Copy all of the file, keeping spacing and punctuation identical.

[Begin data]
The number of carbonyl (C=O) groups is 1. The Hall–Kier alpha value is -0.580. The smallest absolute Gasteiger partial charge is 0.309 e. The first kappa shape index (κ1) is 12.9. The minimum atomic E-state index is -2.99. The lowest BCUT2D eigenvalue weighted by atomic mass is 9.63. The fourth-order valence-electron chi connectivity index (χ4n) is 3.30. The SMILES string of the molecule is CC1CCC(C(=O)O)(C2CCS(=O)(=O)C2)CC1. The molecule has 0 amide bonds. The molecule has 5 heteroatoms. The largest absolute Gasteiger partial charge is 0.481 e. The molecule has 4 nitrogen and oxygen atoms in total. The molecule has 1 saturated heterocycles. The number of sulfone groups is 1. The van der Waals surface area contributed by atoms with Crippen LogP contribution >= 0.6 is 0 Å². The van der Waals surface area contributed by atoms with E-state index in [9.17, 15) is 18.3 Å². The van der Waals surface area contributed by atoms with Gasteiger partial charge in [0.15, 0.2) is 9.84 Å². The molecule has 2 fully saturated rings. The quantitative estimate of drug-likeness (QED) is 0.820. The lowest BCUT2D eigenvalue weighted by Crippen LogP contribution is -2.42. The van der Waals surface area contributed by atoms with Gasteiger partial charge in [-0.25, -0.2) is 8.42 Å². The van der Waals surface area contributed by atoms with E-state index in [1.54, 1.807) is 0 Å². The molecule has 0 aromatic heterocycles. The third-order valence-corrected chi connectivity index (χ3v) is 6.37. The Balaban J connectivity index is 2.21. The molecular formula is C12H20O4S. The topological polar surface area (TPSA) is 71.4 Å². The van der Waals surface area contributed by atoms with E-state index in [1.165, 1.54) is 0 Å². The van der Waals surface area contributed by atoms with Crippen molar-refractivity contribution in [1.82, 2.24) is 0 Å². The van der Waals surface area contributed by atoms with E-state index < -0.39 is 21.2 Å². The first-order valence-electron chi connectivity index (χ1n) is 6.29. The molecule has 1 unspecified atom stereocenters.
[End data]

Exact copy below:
The number of carbonyl (C=O) groups is 1. The Hall–Kier alpha value is -0.580. The smallest absolute Gasteiger partial charge is 0.309 e. The first kappa shape index (κ1) is 12.9. The minimum atomic E-state index is -2.99. The lowest BCUT2D eigenvalue weighted by atomic mass is 9.63. The fourth-order valence-electron chi connectivity index (χ4n) is 3.30. The SMILES string of the molecule is CC1CCC(C(=O)O)(C2CCS(=O)(=O)C2)CC1. The molecule has 0 amide bonds. The molecule has 5 heteroatoms. The largest absolute Gasteiger partial charge is 0.481 e. The molecule has 4 nitrogen and oxygen atoms in total. The molecule has 1 saturated heterocycles. The number of sulfone groups is 1. The van der Waals surface area contributed by atoms with Crippen LogP contribution >= 0.6 is 0 Å². The van der Waals surface area contributed by atoms with E-state index in [9.17, 15) is 18.3 Å². The van der Waals surface area contributed by atoms with Gasteiger partial charge in [0.15, 0.2) is 9.84 Å². The molecule has 2 fully saturated rings. The quantitative estimate of drug-likeness (QED) is 0.820. The lowest BCUT2D eigenvalue weighted by Crippen LogP contribution is -2.42. The van der Waals surface area contributed by atoms with Gasteiger partial charge in [-0.25, -0.2) is 8.42 Å². The van der Waals surface area contributed by atoms with E-state index in [1.54, 1.807) is 0 Å². The molecule has 0 aromatic heterocycles. The third-order valence-corrected chi connectivity index (χ3v) is 6.37. The Balaban J connectivity index is 2.21. The molecular formula is C12H20O4S. The topological polar surface area (TPSA) is 71.4 Å². The van der Waals surface area contributed by atoms with E-state index in [1.165, 1.54) is 0 Å². The van der Waals surface area contributed by atoms with Crippen molar-refractivity contribution in [1.82, 2.24) is 0 Å². The van der Waals surface area contributed by atoms with E-state index < -0.39 is 21.2 Å². The first-order valence-electron chi connectivity index (χ1n) is 6.29. The molecule has 1 unspecified atom stereocenters.